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Larry Page to be Google CEO in big management shakeup

Eric Schmidt will stay on as executive chairman

Big news from Google today: Co-founder Larry Page will take over as CEO starting April 4. Current CEO Eric Schmidt, who has led the company for nearly a decade, will remain at Google but in the new role of Executive Chairman. (UPDATE: Schmidt's executive chairmanship will be a full-time role, a Google spokesman has told me). Co-founder Sergey Brin will also take on a new role, but the incredibly successful triumvirate will all stay at Google. 

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A Google press release, which also announced fourth quarter and fiscal 2010 earnings, says the following: 

"Google has also announced plans to streamline decision making and create clearer lines of responsibility and accountability at the top of the company.

  • Starting from April 4, Larry Page, Google Co-Founder, will take charge of Google's day-to-day operations as Chief Executive Officer.
  • Sergey Brin, Google Co-Founder, will devote his energy to strategic projects, in particular working on new products.
  • Eric Schmidt will assume the role of Executive Chairman, focusing externally on deals, partnerships, customers and broader business relationships, government outreach and technology thought leadership--all of which are increasingly important given Google's global reach. Internally, he will continue to act as an advisor to Larry and Sergey.

Commenting on these changes, Eric said: 'We've been talking about how best to simplify our management structure and speed up decision making for a long time. By clarifying our individual roles we'll create clearer responsibility and accountability at the top of the company. In my clear opinion, Larry is ready to lead and I'm excited about working with both him and Sergey for a long time to come.'

Larry said: 'Eric has clearly done an outstanding job leading Google for the last decade. The results speak for themselves. There is no other CEO in the world that could have kept such headstrong founders so deeply involved and still run the business so brilliantly. Eric is a tremendous leader and I have learned innumerable lessons from him. His advice and efforts will be invaluable to me as I start in this new role. Google still has such incredible opportunity--we are only at the beginning and I can't wait to get started.'"

Schmidt also wrote a blog post in which he said "as our results today show, the outlook is bright. But as Google has grown, managing the business has become more complicated. So Larry, Sergey and I have been talking for a long time about how best to simplify our management structure and speed up decision making - and over the holidays we decided now was the right moment to make some changes to the way we are structured."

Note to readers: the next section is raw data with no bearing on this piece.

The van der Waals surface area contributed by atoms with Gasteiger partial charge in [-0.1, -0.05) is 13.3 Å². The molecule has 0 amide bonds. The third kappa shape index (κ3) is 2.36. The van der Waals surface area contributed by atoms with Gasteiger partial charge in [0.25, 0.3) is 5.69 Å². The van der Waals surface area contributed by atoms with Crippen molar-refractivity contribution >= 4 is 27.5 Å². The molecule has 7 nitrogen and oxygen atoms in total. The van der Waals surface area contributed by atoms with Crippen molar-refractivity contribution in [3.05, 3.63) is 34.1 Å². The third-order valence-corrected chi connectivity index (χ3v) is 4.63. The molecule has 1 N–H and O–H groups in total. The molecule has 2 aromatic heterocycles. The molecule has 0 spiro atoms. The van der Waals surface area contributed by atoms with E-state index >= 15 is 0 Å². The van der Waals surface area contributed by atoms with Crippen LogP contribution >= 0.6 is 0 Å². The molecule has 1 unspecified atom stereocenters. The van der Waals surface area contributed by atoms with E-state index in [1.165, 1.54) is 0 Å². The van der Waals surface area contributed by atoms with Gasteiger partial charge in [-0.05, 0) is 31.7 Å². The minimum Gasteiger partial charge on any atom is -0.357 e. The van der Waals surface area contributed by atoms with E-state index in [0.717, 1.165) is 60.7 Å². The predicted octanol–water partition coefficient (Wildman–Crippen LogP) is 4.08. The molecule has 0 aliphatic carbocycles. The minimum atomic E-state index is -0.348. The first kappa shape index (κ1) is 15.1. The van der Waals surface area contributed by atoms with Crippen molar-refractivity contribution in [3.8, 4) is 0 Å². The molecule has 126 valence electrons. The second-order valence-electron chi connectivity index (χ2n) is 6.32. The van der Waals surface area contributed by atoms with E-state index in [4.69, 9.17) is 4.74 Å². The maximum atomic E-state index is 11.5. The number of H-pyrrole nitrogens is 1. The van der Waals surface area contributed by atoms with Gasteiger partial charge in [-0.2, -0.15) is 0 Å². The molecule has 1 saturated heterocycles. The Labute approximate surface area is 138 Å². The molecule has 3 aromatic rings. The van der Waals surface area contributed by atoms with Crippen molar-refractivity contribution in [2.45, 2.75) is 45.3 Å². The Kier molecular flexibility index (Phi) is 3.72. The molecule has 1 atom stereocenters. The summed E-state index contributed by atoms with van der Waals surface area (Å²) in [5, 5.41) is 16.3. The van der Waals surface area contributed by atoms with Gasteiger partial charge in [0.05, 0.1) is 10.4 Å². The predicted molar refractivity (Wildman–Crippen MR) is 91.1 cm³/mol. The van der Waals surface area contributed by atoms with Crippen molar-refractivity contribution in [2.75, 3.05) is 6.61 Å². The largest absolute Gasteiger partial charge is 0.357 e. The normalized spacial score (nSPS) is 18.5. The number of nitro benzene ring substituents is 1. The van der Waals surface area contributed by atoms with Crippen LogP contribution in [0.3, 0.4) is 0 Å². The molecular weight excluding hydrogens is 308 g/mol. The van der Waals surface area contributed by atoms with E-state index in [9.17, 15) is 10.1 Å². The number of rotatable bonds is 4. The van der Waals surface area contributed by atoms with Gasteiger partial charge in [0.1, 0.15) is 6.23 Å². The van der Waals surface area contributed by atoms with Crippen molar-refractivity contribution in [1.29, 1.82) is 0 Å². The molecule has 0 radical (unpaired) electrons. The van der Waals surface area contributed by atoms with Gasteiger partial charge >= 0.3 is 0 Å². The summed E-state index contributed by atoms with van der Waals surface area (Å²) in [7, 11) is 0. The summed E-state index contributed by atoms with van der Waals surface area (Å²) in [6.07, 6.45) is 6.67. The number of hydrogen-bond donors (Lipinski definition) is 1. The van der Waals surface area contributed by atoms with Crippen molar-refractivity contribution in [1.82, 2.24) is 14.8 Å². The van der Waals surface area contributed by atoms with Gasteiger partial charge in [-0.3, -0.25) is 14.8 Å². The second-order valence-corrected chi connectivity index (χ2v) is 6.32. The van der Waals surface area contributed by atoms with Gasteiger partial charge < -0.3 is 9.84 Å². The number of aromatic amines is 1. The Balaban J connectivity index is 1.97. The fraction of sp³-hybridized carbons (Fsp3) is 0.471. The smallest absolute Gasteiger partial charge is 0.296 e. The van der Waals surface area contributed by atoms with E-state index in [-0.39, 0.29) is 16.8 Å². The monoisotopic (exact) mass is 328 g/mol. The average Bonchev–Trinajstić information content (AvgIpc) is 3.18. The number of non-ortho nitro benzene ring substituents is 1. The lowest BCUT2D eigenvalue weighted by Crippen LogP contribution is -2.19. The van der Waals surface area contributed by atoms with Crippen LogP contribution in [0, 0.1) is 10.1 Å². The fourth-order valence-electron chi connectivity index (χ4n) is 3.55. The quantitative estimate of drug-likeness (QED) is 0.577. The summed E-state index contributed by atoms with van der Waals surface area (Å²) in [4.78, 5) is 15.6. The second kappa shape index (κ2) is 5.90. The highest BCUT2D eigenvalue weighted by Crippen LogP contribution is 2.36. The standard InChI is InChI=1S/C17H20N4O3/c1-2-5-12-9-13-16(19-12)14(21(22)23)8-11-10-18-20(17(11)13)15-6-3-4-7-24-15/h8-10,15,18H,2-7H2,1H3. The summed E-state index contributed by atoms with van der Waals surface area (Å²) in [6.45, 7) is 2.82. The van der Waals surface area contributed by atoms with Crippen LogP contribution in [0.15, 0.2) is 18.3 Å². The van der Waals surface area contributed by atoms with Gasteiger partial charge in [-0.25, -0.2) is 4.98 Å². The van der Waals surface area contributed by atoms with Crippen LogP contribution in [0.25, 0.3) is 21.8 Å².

Schmidt says that as CEO, Page "will merge Google's technology and business vision brilliantly." He also joked, on Twitter, that "day-to-day adult supervision [is] no longer needed." 

This is an interesting time in the technology world, for sure, with Steve Jobs stepping away from Apple, at least temporarily, for health reasons. Both Apple and Google are making loads of money - Google reported $8.44 billion in fourth quarter revenue, up 26% year-over-year. 

There were few negatives in today's earning announcement, although one sentence indicates that expenses are going up: "Operating expenses, other than cost of revenues, were $2.51 billion in the fourth quarter of 2010, or 30% of revenues, compared to $1.78 billion in the fourth quarter of 2009, or 27% of revenues." 

Google has momentum in a dizzying array of markets. Search, online advertising, cloud-based software for enterpises, email, television and smartphones are all part of the Google success story. 

Schmidt just published an opinion piece in the Harvard Business Review called "Preparing for the Big Mobile Revolution," in which he says Google will be intensely focused on three goals related to mobile technology: Developing fast LTE networks, improving mobile money services, and increasing availability of cheap smartphones in poor areas of the world. 

It's not clear exactly how much power Schmidt will retain at Google. While moving to a chairmanship sounds like a Bill Gates/Microsoft type of move, it also sounds like Schmidt will still be heavily involved at the company, and Google says he will remain as a full-time employee. We'll keep you updated as we find out more. 

Follow Jon Brodkin on Twitter.

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